during these last 20 minutes (Act 4)  that the ballet found its truest poetry. From the moment Ivan Vasiliev’s Siegfried sank to his knees, begging forgiveness from his doomed ballerina Alina Cojocaru, you felt the shiver of impending tragedy. Vasiliev looked like a man harrowed and hollowed by misery; his big, exuberant body sagging under the burden of guilt. … given its power, it’s hard to pin down exactly why the stellar combination of Cojocaru and guest star Vasiliev didn’t deliver in the preceding acts.

… Mais surtout, c’est dans la construction de ses interactions avec sa partenaire qu’il a gagné notre suffrage....

…They were terrific on their own but excitingly, Cojocaru and Vasiliev also gelled magnificently in the big pas de deuxs. Their lakeside duet of introduction was exquisite – he was a wonderfully supportive and restrained partner which allowed her to trace her footwork through the air with the finesse of a master calligrapher. A superbly tender rapport had been established, and the famous black swan pas de deux revealed fierce passion…
Dramatically, Vasiliev veers to emotional extremes, although he’s clearly trying for complexity (but perhaps we shouldn’t be able to see that he’s trying)…

one its finest current interpreters … From the moment he came on stage he was the Prince all eyes focused on, even when not given anything to do. The sadness of his Act I solo was palpable … he was very appealing in the way he constantly reached out to her unwilling to let her out of his grasp … admirably stayed in character throughout … In the last act, reunited with Vasiliev’s Siegfried, she (Alina) came into her own and together the emotion of their ultimate sacrifice was all-too-believably human.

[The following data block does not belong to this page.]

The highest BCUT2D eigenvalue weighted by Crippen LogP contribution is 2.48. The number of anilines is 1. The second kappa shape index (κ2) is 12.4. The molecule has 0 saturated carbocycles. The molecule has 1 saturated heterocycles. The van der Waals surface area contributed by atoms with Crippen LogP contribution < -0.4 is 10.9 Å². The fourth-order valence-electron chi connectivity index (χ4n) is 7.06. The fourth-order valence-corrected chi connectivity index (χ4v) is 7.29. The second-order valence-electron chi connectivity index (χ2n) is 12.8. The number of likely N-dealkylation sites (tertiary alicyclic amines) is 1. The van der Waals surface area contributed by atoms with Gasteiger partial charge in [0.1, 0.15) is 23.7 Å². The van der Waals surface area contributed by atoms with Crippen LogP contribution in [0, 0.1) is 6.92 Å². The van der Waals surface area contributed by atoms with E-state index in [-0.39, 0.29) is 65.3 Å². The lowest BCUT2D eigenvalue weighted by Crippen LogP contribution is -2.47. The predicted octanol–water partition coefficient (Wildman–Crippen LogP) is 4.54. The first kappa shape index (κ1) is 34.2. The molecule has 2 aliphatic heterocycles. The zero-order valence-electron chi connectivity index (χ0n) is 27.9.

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Try mixing them up in another ways, take other excerpts… You would just highlight other contradictions – still The Tower of Babel!

What follows now are excerpts from audience’s reactions, found on blogs and again,  ALL  I could access:

…Second viewing of the Cojocaru/Vasiliev cast, and yes, it was as good as I thought it first time around.  There is something about Vasiliev’s (let’s call it burly masculinity) physique that really works for the Prince – the swan is initially wary of him, and it makes perfect sense when the prince looks somewhat dangerous and overwhelming compared to the swan, but then he shows a personality tempered with care and tenderness that overcomes the initially threatening appearance…

…Ivan displaying a new (and unexpected) talent for the princely roles. He reigned in his usual exuberant display especially in Act 3, (though he was still brilliant in the Solos and Pas de Deux)  channelling his energy into his passion for Odette, and stayed within character throughout. …

… Vasiliev didn’t quite work for me, I admit this may be because I was too far away to catch nuances of his interpretation…